How:Write scripts in JavaScript for Memento

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« Page as of 2021-05-09, editions Mobile 4.10.0, Desktop 1.10.0 »


The JavaScript field was the first JavaScript script type to be released. Prior to its introduction, the only way to calculate in Memento was with the Calculation field. With JavaScript there is a vast quantity of types of objects & methods (like:

  • arrays & sets
  • the ability to design & create custom object types with any methods (functions) you like
  • variable types (like very large integers, symbols)
  • and statements (like conditionals (if...else), custom function construction (function) or iteration (do...while), etc).

In short, a JavaScript has a plethora of features that make it tremendously more powerful than the Calculation field that came before it. By limiting yourself to a core subset of these features, you can keep the field type simple to learn & to use.

The JavaScript language

JavaScript was originally developed for programming Web sites. Since then, it has also been used as a language embedded within software tools like Memento, most prominently I've called Node.js.

The types of Memento JavaScript scripts are:

  • A JavaScript field within a library to calculate the values of expressions & formulas, often based on the values of other fields in the library or in other libraries that are linked
  • A trigger script, with event & phase options to perform custom calculations at certain crucial times, like before or after saving an entry or when a library or a field is opened
  • An action script, applying to the current entry or library to perform actions including actions on fields across all libraries in a user's database inundated by the touch or click of a button.
  • Shared scripts for use by trigger & action scripts to hold standard & often repeated code. The scripts are available to any other script, so you can change it in one place and have the effect in ask other scripts.
  • A custom data source script to guide source data from sources around the web or within the user's sphere of influence to the appropriate destination fields within the user's database.

JavaScript field

Like the Memento Calculation field type that game before it, the JavaScript field exists to produce ("return") a value calculated with an expression, which is a formula consisting of constants, variables, operators, and possibly statements.

Sample simple expression scripts

the value a hundred and twenty-three
the characters M e m e n t o as a string
2 * currentWeight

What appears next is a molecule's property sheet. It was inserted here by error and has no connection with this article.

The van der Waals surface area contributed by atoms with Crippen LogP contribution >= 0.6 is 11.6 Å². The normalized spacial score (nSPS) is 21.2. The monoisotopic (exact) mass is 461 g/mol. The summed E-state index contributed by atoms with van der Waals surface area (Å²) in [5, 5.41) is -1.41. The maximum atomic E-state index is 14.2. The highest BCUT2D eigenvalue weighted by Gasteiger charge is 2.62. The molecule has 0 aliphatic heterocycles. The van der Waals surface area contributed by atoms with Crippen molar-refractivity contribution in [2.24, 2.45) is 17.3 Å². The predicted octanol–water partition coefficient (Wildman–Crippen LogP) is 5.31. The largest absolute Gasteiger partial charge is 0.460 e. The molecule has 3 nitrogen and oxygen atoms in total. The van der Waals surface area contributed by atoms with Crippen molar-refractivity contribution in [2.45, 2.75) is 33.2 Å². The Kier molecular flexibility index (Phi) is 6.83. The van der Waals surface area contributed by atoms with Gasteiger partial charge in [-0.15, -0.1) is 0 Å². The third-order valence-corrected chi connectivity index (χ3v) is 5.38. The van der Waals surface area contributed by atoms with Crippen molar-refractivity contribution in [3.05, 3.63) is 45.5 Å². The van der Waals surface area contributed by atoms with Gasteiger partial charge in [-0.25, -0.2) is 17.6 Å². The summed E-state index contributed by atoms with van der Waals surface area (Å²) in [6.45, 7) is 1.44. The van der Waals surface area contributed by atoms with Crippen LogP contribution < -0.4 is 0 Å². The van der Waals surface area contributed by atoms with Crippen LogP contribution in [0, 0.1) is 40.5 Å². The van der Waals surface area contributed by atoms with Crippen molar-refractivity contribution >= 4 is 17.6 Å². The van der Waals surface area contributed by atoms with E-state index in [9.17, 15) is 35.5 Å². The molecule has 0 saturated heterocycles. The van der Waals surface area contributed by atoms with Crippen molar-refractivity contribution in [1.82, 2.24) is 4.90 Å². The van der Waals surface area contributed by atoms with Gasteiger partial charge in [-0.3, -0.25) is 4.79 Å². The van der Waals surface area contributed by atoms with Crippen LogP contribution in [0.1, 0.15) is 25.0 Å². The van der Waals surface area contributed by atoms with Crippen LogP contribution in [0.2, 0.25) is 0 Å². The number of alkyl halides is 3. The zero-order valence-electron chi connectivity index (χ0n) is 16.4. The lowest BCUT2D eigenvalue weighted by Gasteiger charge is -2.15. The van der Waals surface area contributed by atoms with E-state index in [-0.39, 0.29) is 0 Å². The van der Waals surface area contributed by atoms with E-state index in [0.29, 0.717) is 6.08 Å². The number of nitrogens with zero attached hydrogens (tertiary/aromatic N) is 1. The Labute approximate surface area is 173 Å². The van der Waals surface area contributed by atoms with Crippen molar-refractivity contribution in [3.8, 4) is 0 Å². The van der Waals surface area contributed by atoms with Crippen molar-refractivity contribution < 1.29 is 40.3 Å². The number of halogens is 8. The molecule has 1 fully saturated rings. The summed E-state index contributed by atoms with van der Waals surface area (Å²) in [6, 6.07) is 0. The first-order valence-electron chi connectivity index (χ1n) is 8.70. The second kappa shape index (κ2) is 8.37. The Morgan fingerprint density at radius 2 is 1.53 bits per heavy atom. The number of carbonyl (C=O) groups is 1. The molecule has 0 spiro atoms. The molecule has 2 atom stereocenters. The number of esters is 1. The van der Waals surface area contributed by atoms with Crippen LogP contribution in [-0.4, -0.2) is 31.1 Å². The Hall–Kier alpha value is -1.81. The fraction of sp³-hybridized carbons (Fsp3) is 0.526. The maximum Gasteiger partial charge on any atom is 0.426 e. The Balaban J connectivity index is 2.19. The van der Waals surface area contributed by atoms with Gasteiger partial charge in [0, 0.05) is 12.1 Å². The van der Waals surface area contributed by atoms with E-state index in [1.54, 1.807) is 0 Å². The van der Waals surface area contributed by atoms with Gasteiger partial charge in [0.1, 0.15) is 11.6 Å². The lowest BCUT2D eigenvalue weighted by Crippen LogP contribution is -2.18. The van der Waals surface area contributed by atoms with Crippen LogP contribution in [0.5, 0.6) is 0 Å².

If currentWeight is 23 lbs, then 46 lbs
(hours * 60) + 10
If hours is 5 and minutes is 10, then 310

Sample complex expression script

Before release 4.10.0 on the mobile edition & 1.10.0 on the desktop edition, we had to validate entered data with a script like this one:

    // Validate entered value:

    var StdLimit = 100      // Our std for all products

    value = field("Value")  // Fetch value of field
    if (value <= StdLimit)  // If within limit,
      value                 //   Result is the value
    else                    // Otherwise,
      StdLimit              //   Result is the std limit


a value that has a string (text) value or a numeric (number) value.

String literal
"This is a string of textual characters"
String constant
Sol or PlanetMars
Number literal
123 or 314e-2 or -28.5
Numeric constant
Age or ListPrice
Symbol constant
a name representing a constant value, like pi or surname

a name representing a value that may change over time, like sum, currentValue, or orderDate
one or more characters that represent an expression, like + for plus or - for minus or * for multiplied by or / for divided by.
Some operators are made up of other operators used in combination, like <= for less than or equal to or && for and also.
in x++, ++ is a unary operator.
in b - 5, - is a binary operator.
in canDrive = age > 16 ? 'yes' : 'no', ? and : are used like if and else together as the only ternary operator in JavaScript — the conditional operator. The > is a binary operator that returns true or false. If the result is true (the age is over 16), then canDrive will be true. If it is false, canDrive will be false. It is good for cases where something is this or else that — one or the other, plain & simple. Since it is plain & simple, it is (perhaps) appropriate to simplify the conditional as well, with ? and :.

Shared script


Trigger script


Action script


Custom data source script